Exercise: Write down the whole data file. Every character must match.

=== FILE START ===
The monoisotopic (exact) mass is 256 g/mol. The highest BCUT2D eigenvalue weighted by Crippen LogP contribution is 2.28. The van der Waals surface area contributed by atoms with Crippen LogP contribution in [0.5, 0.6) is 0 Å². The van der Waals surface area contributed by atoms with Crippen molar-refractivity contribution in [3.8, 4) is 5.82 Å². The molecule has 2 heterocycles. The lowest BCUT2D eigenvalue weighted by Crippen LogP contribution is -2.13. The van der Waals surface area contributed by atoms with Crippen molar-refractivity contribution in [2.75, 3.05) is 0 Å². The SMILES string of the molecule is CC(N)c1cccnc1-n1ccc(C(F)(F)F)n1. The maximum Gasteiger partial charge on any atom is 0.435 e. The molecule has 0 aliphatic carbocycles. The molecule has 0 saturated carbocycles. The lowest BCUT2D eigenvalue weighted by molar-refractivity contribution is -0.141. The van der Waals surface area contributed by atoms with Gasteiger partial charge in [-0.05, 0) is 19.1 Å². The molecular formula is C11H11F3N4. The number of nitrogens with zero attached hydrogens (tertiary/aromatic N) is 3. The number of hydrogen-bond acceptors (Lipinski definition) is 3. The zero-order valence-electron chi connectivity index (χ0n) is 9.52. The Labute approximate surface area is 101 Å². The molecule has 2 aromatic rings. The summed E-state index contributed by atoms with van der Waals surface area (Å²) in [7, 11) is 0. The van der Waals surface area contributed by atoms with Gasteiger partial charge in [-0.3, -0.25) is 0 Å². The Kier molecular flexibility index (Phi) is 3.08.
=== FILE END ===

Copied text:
The monoisotopic (exact) mass is 256 g/mol. The highest BCUT2D eigenvalue weighted by Crippen LogP contribution is 2.28. The van der Waals surface area contributed by atoms with Crippen LogP contribution in [0.5, 0.6) is 0 Å². The van der Waals surface area contributed by atoms with Crippen molar-refractivity contribution in [3.8, 4) is 5.82 Å². The molecule has 2 heterocycles. The lowest BCUT2D eigenvalue weighted by Crippen LogP contribution is -2.13. The van der Waals surface area contributed by atoms with Crippen molar-refractivity contribution in [2.75, 3.05) is 0 Å². The SMILES string of the molecule is CC(N)c1cccnc1-n1ccc(C(F)(F)F)n1. The maximum Gasteiger partial charge on any atom is 0.435 e. The molecule has 0 aliphatic carbocycles. The molecule has 0 saturated carbocycles. The lowest BCUT2D eigenvalue weighted by molar-refractivity contribution is -0.141. The van der Waals surface area contributed by atoms with Gasteiger partial charge in [-0.05, 0) is 19.1 Å². The molecular formula is C11H11F3N4. The number of nitrogens with zero attached hydrogens (tertiary/aromatic N) is 3. The number of hydrogen-bond acceptors (Lipinski definition) is 3. The zero-order valence-electron chi connectivity index (χ0n) is 9.52. The Labute approximate surface area is 101 Å². The molecule has 2 aromatic rings. The summed E-state index contributed by atoms with van der Waals surface area (Å²) in [7, 11) is 0. The van der Waals surface area contributed by atoms with Gasteiger partial charge in [-0.3, -0.25) is 0 Å². The Kier molecular flexibility index (Phi) is 3.08.